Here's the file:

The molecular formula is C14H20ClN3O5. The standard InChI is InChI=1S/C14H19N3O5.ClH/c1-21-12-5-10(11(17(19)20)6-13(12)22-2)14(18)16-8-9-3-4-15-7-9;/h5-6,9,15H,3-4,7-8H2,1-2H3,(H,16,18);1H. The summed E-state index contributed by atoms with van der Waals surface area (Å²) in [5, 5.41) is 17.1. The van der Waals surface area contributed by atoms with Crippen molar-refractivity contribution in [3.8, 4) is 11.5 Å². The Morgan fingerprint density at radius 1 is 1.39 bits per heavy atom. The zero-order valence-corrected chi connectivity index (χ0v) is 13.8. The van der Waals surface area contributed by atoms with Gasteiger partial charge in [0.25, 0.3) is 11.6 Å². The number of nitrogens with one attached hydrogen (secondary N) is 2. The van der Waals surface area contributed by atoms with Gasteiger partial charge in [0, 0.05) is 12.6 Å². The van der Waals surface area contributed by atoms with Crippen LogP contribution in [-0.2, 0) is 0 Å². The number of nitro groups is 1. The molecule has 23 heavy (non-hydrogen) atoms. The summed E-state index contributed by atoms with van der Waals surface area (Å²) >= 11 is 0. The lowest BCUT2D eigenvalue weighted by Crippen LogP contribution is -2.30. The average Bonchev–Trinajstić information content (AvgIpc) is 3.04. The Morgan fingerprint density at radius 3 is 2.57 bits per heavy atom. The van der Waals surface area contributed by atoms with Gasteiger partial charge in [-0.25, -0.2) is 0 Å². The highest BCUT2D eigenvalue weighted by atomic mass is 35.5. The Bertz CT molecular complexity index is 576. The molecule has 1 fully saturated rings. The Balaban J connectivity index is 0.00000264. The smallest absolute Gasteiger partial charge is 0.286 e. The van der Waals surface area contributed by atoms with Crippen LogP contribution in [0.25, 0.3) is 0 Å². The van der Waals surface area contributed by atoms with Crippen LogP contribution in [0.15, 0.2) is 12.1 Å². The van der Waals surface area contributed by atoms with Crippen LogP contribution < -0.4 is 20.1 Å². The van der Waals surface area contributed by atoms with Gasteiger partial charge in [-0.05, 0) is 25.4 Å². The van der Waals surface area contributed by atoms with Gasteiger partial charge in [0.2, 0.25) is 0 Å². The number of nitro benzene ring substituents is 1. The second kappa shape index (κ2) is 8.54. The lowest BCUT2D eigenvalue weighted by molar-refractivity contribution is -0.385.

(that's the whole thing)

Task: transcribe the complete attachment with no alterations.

The molecular formula is C14H20ClN3O5. The standard InChI is InChI=1S/C14H19N3O5.ClH/c1-21-12-5-10(11(17(19)20)6-13(12)22-2)14(18)16-8-9-3-4-15-7-9;/h5-6,9,15H,3-4,7-8H2,1-2H3,(H,16,18);1H. The summed E-state index contributed by atoms with van der Waals surface area (Å²) in [5, 5.41) is 17.1. The van der Waals surface area contributed by atoms with Crippen molar-refractivity contribution in [3.8, 4) is 11.5 Å². The Morgan fingerprint density at radius 1 is 1.39 bits per heavy atom. The zero-order valence-corrected chi connectivity index (χ0v) is 13.8. The van der Waals surface area contributed by atoms with Gasteiger partial charge in [0.25, 0.3) is 11.6 Å². The number of nitrogens with one attached hydrogen (secondary N) is 2. The van der Waals surface area contributed by atoms with Gasteiger partial charge in [0, 0.05) is 12.6 Å². The van der Waals surface area contributed by atoms with Crippen LogP contribution in [-0.2, 0) is 0 Å². The number of nitro groups is 1. The molecule has 23 heavy (non-hydrogen) atoms. The summed E-state index contributed by atoms with van der Waals surface area (Å²) >= 11 is 0. The lowest BCUT2D eigenvalue weighted by Crippen LogP contribution is -2.30. The average Bonchev–Trinajstić information content (AvgIpc) is 3.04. The Morgan fingerprint density at radius 3 is 2.57 bits per heavy atom. The van der Waals surface area contributed by atoms with Gasteiger partial charge in [-0.25, -0.2) is 0 Å². The highest BCUT2D eigenvalue weighted by atomic mass is 35.5. The Bertz CT molecular complexity index is 576. The molecule has 1 fully saturated rings. The Balaban J connectivity index is 0.00000264. The smallest absolute Gasteiger partial charge is 0.286 e. The van der Waals surface area contributed by atoms with Crippen LogP contribution in [0.25, 0.3) is 0 Å². The van der Waals surface area contributed by atoms with Crippen LogP contribution in [0.15, 0.2) is 12.1 Å². The van der Waals surface area contributed by atoms with Crippen LogP contribution < -0.4 is 20.1 Å². The van der Waals surface area contributed by atoms with Gasteiger partial charge in [-0.05, 0) is 25.4 Å². The van der Waals surface area contributed by atoms with Gasteiger partial charge in [0.2, 0.25) is 0 Å². The number of nitro benzene ring substituents is 1. The second kappa shape index (κ2) is 8.54. The lowest BCUT2D eigenvalue weighted by molar-refractivity contribution is -0.385.